7. 8.
    Yeats’s early interest in Spenser climaxed years before he made his selections, in 1902–3, and wrote his introduction for Poems of Spenser (Edinburgh: T. C. & E. C. Jack, 1906; Wade 235).Google Scholar
  8. See also, Wayne K. Chapman, “The Miltonic Crux of ‘The Phases of the Moon’”, in YA 8 pp. 59–77; and George Bornstcin, “The Making of Yeats’s Spenser”, YAACTS 2 (1984) pp. 21–9.Google Scholar
  9. 9.
    Arland Usshcr’s pamphlet Yeats at the Municipal Gallery (Dublin: Dolmen, 1959) is still among the most useful of introductions to the poem’s many pictorial inspirations.Google Scholar
  10. Elizabeth W. Bergman (Loizeaux) discusses the elegy in light of Yeats’s other picture poems in “Yeats’s Gallery”, Colby Library Quarterly 15 (1979) pp. 127–36; andGoogle Scholar
  11. T. R. Henn, who was disappointed by the poem, has discussed Yeats’s pictorialism without it in “Yeats and the Picture Galleries”, Southern Review I.1 (1965) pp. 57–75.Google Scholar
  12. More useful from a literary standpoint are Helen Vendler’s treatment of the poem (with “group-elegies”, “Easter 1916”, “In Memory of Eva Gore-Boo*h and Con Markiewicz”, and “Beautiful Lofty Things”) in “Four Elegies”, Yeats, Slogo and Ireland: Essays to Mark the 21st Yeats International Summer School, Irish Literary Studies 6 edited by A. Norman Jeffares (Gcrrards Cross: Colin Smythe, 1980) pp. 216–31; andGoogle Scholar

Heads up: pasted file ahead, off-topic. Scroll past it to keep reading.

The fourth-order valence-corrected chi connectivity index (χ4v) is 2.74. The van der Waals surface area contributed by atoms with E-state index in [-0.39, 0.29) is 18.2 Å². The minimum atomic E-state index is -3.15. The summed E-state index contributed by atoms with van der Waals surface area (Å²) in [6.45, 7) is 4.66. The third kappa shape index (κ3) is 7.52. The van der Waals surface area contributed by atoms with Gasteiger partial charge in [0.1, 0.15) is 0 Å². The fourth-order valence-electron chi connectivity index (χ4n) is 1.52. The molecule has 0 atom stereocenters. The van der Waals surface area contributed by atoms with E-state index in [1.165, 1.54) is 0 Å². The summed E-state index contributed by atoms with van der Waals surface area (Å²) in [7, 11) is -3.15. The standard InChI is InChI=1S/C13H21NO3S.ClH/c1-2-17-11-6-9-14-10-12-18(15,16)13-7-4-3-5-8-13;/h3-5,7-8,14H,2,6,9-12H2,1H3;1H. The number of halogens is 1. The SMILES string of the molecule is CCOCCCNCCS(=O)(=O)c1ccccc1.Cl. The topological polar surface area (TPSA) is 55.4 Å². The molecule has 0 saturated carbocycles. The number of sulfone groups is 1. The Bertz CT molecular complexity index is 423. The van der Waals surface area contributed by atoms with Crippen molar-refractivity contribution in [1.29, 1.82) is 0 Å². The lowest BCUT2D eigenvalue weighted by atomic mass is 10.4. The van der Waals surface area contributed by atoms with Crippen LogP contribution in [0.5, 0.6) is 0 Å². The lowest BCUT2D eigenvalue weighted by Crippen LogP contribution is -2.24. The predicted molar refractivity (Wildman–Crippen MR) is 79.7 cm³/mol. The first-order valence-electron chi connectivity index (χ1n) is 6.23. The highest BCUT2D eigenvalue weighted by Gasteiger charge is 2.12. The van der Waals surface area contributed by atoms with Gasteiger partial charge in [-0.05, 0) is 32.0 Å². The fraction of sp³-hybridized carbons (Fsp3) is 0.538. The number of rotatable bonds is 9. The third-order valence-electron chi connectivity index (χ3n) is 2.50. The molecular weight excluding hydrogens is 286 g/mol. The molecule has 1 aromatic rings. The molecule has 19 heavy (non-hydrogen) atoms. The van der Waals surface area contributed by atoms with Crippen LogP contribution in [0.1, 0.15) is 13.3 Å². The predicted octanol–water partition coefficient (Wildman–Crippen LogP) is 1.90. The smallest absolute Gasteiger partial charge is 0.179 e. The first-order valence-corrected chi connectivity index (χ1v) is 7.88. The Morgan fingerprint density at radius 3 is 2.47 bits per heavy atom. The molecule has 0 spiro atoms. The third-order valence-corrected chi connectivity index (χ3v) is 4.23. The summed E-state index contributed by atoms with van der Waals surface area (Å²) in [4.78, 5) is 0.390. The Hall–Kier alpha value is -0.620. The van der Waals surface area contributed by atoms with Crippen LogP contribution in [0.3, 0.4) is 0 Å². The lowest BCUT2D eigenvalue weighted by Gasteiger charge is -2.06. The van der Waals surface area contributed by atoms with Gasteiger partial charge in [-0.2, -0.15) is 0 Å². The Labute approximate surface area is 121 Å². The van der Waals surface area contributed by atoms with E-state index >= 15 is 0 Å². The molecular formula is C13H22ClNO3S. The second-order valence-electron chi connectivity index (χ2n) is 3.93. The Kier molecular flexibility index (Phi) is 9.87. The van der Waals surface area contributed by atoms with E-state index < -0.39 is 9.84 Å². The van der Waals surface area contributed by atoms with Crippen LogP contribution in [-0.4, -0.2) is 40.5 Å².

13. Arra M. Garab’s exposition in “Times of Glory: Yeats’s ‘The Municipal Gallery Revisited’”, Yeats’s Last Poems: A Casebook, edited by Jon Stallworthy (London: Macmillan, 1968) pp. 182–93.Google Scholar
  14. 12.
    Marvell’s “The Gallery” was one of the poems Yeats studied in H.J. C. Grierson’s anthology Metaphysical Lyrics and Poems of the Seventeenth Century (Oxford: Clarendon, 1921); YL, 816.Google Scholar
  15. 13.
    Yeats owned a copy of Edmund Waller, Poems, edited by G. T. Drury (London: Lawrence and Bullen, 1893); see YA4 289.Google Scholar
  16. 14.
    See Warren L. Chernaik, The Poetry of Limitation: A Study of Edmund Waller (New Haven and London: Yale UP, 1968) pp. 187–93.Google Scholar